Switching from Kibble to Raw a Starter Guide

A raw diet does not need to be gradually introduced – mixing kibble with raw is not recommended as they are both digested at different rates.

People new to raw feeding all have the same questions: “how do I start”, “what exactly do I feed?”, “how much do I feed?” I’ve been there myself and trust me, it’s a lot simpler than it may first seem.

So I’ve put together a simple guide to help get you started and if your still not sure, don’t worry, I stock complete meals too!

The key points to remember when switching from Kibble to Raw dog food are:

Balance over time – one meal could have more bone content, another more meat or organ. The approximate ratio to aim for overall is:

meat, sinew, ligaments, fat

edible bone


other organ meat

Important details to bear in mind when switching from Kibble to Raw

Organ meat should

  • Organ meat should not exceed 10% of the diet overall and 5% of that should be liver (beef liver has the highest nutrient levels). Feed liver once a week (or several small servings per week).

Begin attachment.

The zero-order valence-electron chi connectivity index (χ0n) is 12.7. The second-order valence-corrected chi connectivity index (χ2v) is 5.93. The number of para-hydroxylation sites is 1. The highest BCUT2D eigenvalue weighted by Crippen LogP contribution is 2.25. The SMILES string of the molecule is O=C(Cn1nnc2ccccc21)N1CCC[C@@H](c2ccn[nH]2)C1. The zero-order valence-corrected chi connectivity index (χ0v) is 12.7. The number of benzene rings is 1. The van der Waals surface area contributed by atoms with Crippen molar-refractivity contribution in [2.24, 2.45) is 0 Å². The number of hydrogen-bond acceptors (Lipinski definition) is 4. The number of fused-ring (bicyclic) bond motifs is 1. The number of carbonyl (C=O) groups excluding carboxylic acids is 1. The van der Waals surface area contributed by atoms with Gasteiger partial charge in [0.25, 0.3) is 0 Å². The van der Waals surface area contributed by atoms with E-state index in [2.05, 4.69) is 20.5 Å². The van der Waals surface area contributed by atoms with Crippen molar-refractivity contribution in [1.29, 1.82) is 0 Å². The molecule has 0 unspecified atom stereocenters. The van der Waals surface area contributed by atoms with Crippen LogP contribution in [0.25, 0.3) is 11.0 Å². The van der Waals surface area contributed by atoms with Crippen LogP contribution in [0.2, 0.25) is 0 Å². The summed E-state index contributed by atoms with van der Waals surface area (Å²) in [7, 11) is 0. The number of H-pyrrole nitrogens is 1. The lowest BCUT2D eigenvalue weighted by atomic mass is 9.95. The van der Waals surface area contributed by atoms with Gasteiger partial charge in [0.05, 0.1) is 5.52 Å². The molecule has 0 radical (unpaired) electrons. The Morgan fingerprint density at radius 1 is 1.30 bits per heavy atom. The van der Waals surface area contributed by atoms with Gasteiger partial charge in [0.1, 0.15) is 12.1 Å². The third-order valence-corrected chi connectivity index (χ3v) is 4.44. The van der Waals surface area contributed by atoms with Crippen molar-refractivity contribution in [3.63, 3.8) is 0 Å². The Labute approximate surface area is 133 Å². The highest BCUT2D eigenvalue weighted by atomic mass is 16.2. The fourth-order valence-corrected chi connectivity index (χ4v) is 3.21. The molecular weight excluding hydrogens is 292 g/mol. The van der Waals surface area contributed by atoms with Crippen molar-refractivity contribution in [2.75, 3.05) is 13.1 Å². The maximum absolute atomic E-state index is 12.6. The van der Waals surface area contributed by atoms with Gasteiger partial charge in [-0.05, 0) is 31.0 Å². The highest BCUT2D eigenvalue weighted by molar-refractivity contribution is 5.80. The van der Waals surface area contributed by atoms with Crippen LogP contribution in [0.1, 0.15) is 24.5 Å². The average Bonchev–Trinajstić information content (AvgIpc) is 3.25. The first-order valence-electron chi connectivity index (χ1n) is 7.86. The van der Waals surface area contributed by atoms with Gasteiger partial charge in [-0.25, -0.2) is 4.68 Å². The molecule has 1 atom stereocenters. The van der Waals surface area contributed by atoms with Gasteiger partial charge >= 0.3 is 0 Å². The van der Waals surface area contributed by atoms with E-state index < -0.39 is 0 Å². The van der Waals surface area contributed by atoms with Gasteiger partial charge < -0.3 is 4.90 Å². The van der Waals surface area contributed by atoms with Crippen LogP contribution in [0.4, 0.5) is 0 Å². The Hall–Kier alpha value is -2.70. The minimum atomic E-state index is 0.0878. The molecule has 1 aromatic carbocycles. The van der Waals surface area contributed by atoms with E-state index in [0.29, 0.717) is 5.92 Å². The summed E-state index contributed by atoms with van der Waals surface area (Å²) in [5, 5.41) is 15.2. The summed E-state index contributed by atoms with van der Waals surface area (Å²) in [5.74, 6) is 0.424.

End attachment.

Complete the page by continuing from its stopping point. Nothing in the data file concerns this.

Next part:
Feel free

  • Feel free to feed ‘weird and icky things’ such as chicken feet, beef trachea, day old chick, lung, kidney, furry ears and hooves, Dogs love them! Beef trachea, chicken and turkey feet are loaded in natural chondroitin and glucosamine which help to build healthy joints.


  • Carbohydrates, in particular grains, are not a natural part of the dog’s diet and we do not recommend they form any part of the diet. Dogs do not have the ability to digest grains properly, so instead, an extra strain is put on the liver as it must produce more bile to break down the insoluble fibre. (more info above)


  • Avoid the weight bearing leg and knuckle bones of large animals such as beef – also the vertebrae as these are too dense and dangerous to teeth. Remember! ALL bones must be fed raw – cooked bones are dangerous as they are too hard and could splinter and pierce the stomach or intestines as well as damage teeth.

Meats are high in phosphorus;

  • Meats are high in phosphorus; +bones are high in calcium. When meat is fed with 10% bone you have the exact ratios of calcium to phosphorus required by a dog.

Never feed

  • NEVER feed cooked bones of any type as when bones are cooked, they become harder and are dangerous for the dog as they can splinter and pierce the stomach or intestines. Raw bones are soft enough to bend and digest easily. Dogs are carnivores as per their scientific category (their DNA is 99% wolf) so dogs are designed to digest raw meat and bones – they have a stomach PH level of 1 or 2 which is highly acidic – perfect for digesting raw bones. For optimal safety, mealtimes should always be supervised.

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